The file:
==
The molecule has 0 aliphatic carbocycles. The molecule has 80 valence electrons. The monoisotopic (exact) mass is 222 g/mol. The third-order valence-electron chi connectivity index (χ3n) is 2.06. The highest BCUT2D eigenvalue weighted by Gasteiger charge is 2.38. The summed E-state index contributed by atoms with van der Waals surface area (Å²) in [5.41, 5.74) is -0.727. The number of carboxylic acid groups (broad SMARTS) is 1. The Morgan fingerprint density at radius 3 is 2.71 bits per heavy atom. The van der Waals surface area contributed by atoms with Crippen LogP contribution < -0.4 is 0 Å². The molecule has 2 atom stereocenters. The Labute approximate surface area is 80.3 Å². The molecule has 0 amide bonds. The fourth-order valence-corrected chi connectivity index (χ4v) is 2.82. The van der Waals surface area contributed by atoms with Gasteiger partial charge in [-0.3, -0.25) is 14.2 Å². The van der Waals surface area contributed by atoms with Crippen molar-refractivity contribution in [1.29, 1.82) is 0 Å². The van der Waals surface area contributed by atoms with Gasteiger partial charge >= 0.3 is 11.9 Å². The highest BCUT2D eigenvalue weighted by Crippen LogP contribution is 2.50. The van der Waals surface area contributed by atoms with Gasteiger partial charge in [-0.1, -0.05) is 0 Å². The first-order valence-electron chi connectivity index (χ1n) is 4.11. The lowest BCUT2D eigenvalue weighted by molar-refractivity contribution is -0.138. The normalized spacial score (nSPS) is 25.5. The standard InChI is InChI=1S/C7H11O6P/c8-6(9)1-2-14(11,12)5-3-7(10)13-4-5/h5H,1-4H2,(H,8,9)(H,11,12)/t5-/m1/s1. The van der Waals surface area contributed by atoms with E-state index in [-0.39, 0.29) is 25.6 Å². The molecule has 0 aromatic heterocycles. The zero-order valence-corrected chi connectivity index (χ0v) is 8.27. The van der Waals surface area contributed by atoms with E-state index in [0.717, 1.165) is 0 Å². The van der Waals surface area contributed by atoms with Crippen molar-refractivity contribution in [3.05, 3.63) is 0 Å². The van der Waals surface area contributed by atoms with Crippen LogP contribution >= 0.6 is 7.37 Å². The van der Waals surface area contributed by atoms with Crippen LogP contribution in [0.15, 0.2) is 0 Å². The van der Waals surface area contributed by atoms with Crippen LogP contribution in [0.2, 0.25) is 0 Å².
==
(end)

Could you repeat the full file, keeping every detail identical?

The molecule has 0 aliphatic carbocycles. The molecule has 80 valence electrons. The monoisotopic (exact) mass is 222 g/mol. The third-order valence-electron chi connectivity index (χ3n) is 2.06. The highest BCUT2D eigenvalue weighted by Gasteiger charge is 2.38. The summed E-state index contributed by atoms with van der Waals surface area (Å²) in [5.41, 5.74) is -0.727. The number of carboxylic acid groups (broad SMARTS) is 1. The Morgan fingerprint density at radius 3 is 2.71 bits per heavy atom. The van der Waals surface area contributed by atoms with Crippen LogP contribution < -0.4 is 0 Å². The molecule has 2 atom stereocenters. The Labute approximate surface area is 80.3 Å². The molecule has 0 amide bonds. The fourth-order valence-corrected chi connectivity index (χ4v) is 2.82. The van der Waals surface area contributed by atoms with Gasteiger partial charge in [-0.3, -0.25) is 14.2 Å². The van der Waals surface area contributed by atoms with Crippen molar-refractivity contribution in [1.29, 1.82) is 0 Å². The van der Waals surface area contributed by atoms with Gasteiger partial charge >= 0.3 is 11.9 Å². The highest BCUT2D eigenvalue weighted by Crippen LogP contribution is 2.50. The van der Waals surface area contributed by atoms with Gasteiger partial charge in [-0.1, -0.05) is 0 Å². The first-order valence-electron chi connectivity index (χ1n) is 4.11. The lowest BCUT2D eigenvalue weighted by molar-refractivity contribution is -0.138. The normalized spacial score (nSPS) is 25.5. The standard InChI is InChI=1S/C7H11O6P/c8-6(9)1-2-14(11,12)5-3-7(10)13-4-5/h5H,1-4H2,(H,8,9)(H,11,12)/t5-/m1/s1. The van der Waals surface area contributed by atoms with E-state index in [-0.39, 0.29) is 25.6 Å². The molecule has 0 aromatic heterocycles. The zero-order valence-corrected chi connectivity index (χ0v) is 8.27. The van der Waals surface area contributed by atoms with E-state index in [0.717, 1.165) is 0 Å². The van der Waals surface area contributed by atoms with Crippen molar-refractivity contribution in [3.05, 3.63) is 0 Å². The van der Waals surface area contributed by atoms with Crippen LogP contribution >= 0.6 is 7.37 Å². The van der Waals surface area contributed by atoms with Crippen LogP contribution in [0.15, 0.2) is 0 Å². The van der Waals surface area contributed by atoms with Crippen LogP contribution in [0.2, 0.25) is 0 Å².